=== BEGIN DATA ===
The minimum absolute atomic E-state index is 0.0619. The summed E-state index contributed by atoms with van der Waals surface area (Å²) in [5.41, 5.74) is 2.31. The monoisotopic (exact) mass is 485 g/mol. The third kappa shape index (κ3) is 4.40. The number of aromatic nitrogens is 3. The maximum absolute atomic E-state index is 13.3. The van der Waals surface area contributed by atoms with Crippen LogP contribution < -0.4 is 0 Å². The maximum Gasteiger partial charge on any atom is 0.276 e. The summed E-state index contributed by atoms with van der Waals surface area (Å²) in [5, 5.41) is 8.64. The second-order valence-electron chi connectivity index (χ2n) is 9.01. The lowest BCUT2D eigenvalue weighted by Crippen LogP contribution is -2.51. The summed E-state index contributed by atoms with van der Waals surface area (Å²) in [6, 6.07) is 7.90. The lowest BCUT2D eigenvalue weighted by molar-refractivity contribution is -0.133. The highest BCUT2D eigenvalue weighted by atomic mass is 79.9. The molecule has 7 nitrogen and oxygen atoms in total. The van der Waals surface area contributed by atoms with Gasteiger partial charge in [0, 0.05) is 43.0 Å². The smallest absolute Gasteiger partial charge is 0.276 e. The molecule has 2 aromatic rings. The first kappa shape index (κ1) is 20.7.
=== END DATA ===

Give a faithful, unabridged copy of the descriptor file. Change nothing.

The minimum absolute atomic E-state index is 0.0619. The summed E-state index contributed by atoms with van der Waals surface area (Å²) in [5.41, 5.74) is 2.31. The monoisotopic (exact) mass is 485 g/mol. The third kappa shape index (κ3) is 4.40. The number of aromatic nitrogens is 3. The maximum absolute atomic E-state index is 13.3. The van der Waals surface area contributed by atoms with Crippen LogP contribution < -0.4 is 0 Å². The maximum Gasteiger partial charge on any atom is 0.276 e. The summed E-state index contributed by atoms with van der Waals surface area (Å²) in [5, 5.41) is 8.64. The second-order valence-electron chi connectivity index (χ2n) is 9.01. The lowest BCUT2D eigenvalue weighted by Crippen LogP contribution is -2.51. The summed E-state index contributed by atoms with van der Waals surface area (Å²) in [6, 6.07) is 7.90. The lowest BCUT2D eigenvalue weighted by molar-refractivity contribution is -0.133. The highest BCUT2D eigenvalue weighted by atomic mass is 79.9. The molecule has 7 nitrogen and oxygen atoms in total. The van der Waals surface area contributed by atoms with Gasteiger partial charge in [0, 0.05) is 43.0 Å². The smallest absolute Gasteiger partial charge is 0.276 e. The molecule has 2 aromatic rings. The first kappa shape index (κ1) is 20.7.